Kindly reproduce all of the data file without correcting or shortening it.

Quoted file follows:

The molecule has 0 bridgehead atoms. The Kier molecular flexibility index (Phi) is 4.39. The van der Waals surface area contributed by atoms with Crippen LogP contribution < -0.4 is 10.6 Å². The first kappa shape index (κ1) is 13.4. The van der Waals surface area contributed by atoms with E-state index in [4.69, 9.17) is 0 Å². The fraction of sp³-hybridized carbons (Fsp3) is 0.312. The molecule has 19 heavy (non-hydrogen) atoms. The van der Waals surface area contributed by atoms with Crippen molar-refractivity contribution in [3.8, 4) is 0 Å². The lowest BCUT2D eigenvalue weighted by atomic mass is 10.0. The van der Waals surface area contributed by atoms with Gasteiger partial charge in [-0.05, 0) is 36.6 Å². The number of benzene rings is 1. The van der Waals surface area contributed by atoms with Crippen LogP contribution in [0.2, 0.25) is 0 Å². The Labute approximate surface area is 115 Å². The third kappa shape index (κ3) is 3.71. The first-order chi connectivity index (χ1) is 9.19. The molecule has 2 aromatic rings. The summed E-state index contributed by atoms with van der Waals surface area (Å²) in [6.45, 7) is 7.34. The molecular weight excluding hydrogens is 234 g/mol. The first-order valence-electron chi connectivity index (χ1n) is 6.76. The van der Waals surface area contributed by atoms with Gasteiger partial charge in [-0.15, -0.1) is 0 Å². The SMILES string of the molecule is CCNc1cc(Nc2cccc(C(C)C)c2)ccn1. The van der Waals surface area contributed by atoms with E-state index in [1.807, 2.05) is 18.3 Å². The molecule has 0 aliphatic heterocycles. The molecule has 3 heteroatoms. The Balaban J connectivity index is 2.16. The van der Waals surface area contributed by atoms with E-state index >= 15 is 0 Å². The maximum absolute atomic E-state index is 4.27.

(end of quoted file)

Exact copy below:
The molecule has 0 bridgehead atoms. The Kier molecular flexibility index (Phi) is 4.39. The van der Waals surface area contributed by atoms with Crippen LogP contribution < -0.4 is 10.6 Å². The first kappa shape index (κ1) is 13.4. The van der Waals surface area contributed by atoms with E-state index in [4.69, 9.17) is 0 Å². The fraction of sp³-hybridized carbons (Fsp3) is 0.312. The molecule has 19 heavy (non-hydrogen) atoms. The van der Waals surface area contributed by atoms with Crippen molar-refractivity contribution in [3.8, 4) is 0 Å². The lowest BCUT2D eigenvalue weighted by atomic mass is 10.0. The van der Waals surface area contributed by atoms with Gasteiger partial charge in [-0.05, 0) is 36.6 Å². The number of benzene rings is 1. The van der Waals surface area contributed by atoms with Crippen LogP contribution in [0.2, 0.25) is 0 Å². The Labute approximate surface area is 115 Å². The third kappa shape index (κ3) is 3.71. The first-order chi connectivity index (χ1) is 9.19. The molecule has 2 aromatic rings. The summed E-state index contributed by atoms with van der Waals surface area (Å²) in [6.45, 7) is 7.34. The molecular weight excluding hydrogens is 234 g/mol. The first-order valence-electron chi connectivity index (χ1n) is 6.76. The van der Waals surface area contributed by atoms with Gasteiger partial charge in [-0.15, -0.1) is 0 Å². The SMILES string of the molecule is CCNc1cc(Nc2cccc(C(C)C)c2)ccn1. The van der Waals surface area contributed by atoms with E-state index in [1.807, 2.05) is 18.3 Å². The molecule has 0 aliphatic heterocycles. The molecule has 3 heteroatoms. The Balaban J connectivity index is 2.16. The van der Waals surface area contributed by atoms with E-state index >= 15 is 0 Å². The maximum absolute atomic E-state index is 4.27.